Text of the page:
A Boeing 737 MAX 10 (Photo/Courtesy of Boeing)
Boeing's new 737 aircraft model is forecast to fly high in the global aviation market given strong Chinese demand
During the June 19-25 Paris Air Show, Boeing unveiled the Boeing 737 MAX 10, the latest addition to the Boeing 737 family.
So far, it has gained more than 360 orders from 16 clients globally, including more than 60 orders from the Chinese market, positioning customers in China as pivotal to Boeing's continued success in the aviation market.
In fact, China is not only one of the largest customers of the Boeing 737 family, but also an important partner for the Boeing Company overall.
The pilot customers of the new Boeing aircraft include Ruili Airlines, Xiamen Airlines, Okay Airways and leasing companies such as China Development Bank Leasing.
Darren Hulst, marketing director for Northeast Asia of Boeing Commercial Airplanes, said Tuesday that the Boeing 737 MAX 10 increases competitive edge for the aircraft family and better serves the already highly burgeoning market with tight slots and in peak seasons.
According to a forecast released by Boeing this year, the number of single-aisle aircraft will dramatically increase, buoyed by demands from the booming low-budget airlines and emerging markets. Boeing predicted that 29,530 new single-aisle aircraft will be added by 2037.
MAX 10 advantages
Hulst said customers need a range of options when it comes to costs and seat availability. As such, the MAX 10 will be an aircraft embodying a strong competitive advantage by providing customers with these choices.
The 737 MAX 10 has additional, unique characteristics compared with its forerunner, the 737 MAX 9, which finished production in March and is expected to begin operation in 2018.
MAX 10 could carry at most 199 passengers with two cabins, and at most 230 passengers with a single cabin. By contrast, MAX 9 can carry up to 220 passengers in a single-cabin layout.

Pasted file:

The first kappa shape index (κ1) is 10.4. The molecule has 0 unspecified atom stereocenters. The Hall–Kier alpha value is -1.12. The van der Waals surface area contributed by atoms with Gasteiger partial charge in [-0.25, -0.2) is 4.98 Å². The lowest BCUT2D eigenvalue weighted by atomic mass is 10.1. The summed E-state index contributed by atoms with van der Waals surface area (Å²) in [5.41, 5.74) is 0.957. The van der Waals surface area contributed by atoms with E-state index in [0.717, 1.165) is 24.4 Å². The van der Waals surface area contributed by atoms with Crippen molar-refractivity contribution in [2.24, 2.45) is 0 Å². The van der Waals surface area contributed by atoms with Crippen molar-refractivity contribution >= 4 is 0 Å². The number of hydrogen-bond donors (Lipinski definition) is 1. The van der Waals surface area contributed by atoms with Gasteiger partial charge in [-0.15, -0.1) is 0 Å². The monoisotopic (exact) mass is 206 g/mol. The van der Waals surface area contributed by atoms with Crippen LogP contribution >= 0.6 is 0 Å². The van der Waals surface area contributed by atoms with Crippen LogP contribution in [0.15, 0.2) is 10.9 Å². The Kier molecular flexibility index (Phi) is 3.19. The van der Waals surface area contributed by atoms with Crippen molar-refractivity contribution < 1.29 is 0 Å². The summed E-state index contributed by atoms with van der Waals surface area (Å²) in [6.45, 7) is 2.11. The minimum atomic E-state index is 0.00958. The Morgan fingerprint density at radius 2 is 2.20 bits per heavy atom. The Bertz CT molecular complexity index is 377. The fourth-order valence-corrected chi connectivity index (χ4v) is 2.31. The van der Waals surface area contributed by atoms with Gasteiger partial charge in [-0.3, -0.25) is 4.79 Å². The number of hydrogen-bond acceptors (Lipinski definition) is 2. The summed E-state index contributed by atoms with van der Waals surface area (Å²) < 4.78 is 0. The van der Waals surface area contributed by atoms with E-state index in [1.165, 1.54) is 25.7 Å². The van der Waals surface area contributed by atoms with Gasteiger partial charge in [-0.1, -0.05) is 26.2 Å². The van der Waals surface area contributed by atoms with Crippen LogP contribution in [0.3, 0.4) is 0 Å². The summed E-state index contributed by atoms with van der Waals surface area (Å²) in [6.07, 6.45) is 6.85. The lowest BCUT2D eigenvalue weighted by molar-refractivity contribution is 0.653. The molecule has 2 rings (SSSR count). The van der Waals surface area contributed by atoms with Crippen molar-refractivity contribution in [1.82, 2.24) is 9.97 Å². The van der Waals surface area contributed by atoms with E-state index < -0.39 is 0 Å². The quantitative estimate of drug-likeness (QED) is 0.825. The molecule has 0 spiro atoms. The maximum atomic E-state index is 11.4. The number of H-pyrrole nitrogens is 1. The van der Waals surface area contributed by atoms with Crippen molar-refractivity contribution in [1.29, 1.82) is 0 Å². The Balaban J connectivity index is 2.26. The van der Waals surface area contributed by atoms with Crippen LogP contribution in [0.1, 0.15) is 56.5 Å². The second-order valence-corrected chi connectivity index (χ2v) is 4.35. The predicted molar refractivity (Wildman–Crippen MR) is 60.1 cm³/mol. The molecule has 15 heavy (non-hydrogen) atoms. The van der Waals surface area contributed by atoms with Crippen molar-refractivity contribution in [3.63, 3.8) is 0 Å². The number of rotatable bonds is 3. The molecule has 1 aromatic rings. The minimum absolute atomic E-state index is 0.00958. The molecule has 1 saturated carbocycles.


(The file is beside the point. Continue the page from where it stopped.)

The 737 MAX 10 offers the lowest seat costs ever, which Boeing said will enable the airlines using the aircraft to increase profits to the highest for a single-aisle plane.
Like Boeing's other 737 MAX models, the MAX 10 also incorporates the latest technology such as CFM International LEAP-1B engines, Advanced Winglet Technology and Boeing Sky Interior, further strengthening its quality.
Hulst said the delivery of the 737 MAX family is on schedule, with further deliveries set for the near future. The first Boeing 737-8 is expected for delivery to China in the second half of this year with Air China becoming its first customer. The model of Boeing 737 MAX 10 is expected to begin operating in 2020.
Since the beginning of 2017, the seat ratio of China has exceeded that of the U.S. due to an increase in Chinese traveling to the rest of the world, and the demand from Chinese tourists is still growing. Despite the Chinese economy entering into a "new normal" period, market watchers nevertheless believe China's passenger flow will continue exceeding that of the US and will also exceed that of Europe.
Boeing said the number of Boeing 737-800 aircraft in operation has exceeded more than 1,000, with more than 30 operating in China. This shows that the Boeing 737-800 models are quite popular across the world's second-largest economy.
There is a strong belief among market watchers that China's high-speed railway services pose harsh competition for the future of the short-haul aviation market, especially for Boeing's new model. This is because, for example, the time spent traveling from Beijing to Shanghai via plane is almost the same as when taking the same journey on a high-speed train.
During stormy weather and scorching hot summer days, airplane passengers face big delays, which cause them to think twice about their modes of transport.
However, Hulst maintains that the air and rail services "are complementary to each other."
He said it is true that the development of high-speed railways have posed some challenges for airlines and aircraft manufacturers, but the new short-haul aircraft will bring more passengers to regions where high-speed railways do not cover, permitting Boeing and other manufacturers as well to explore new areas of the travel market.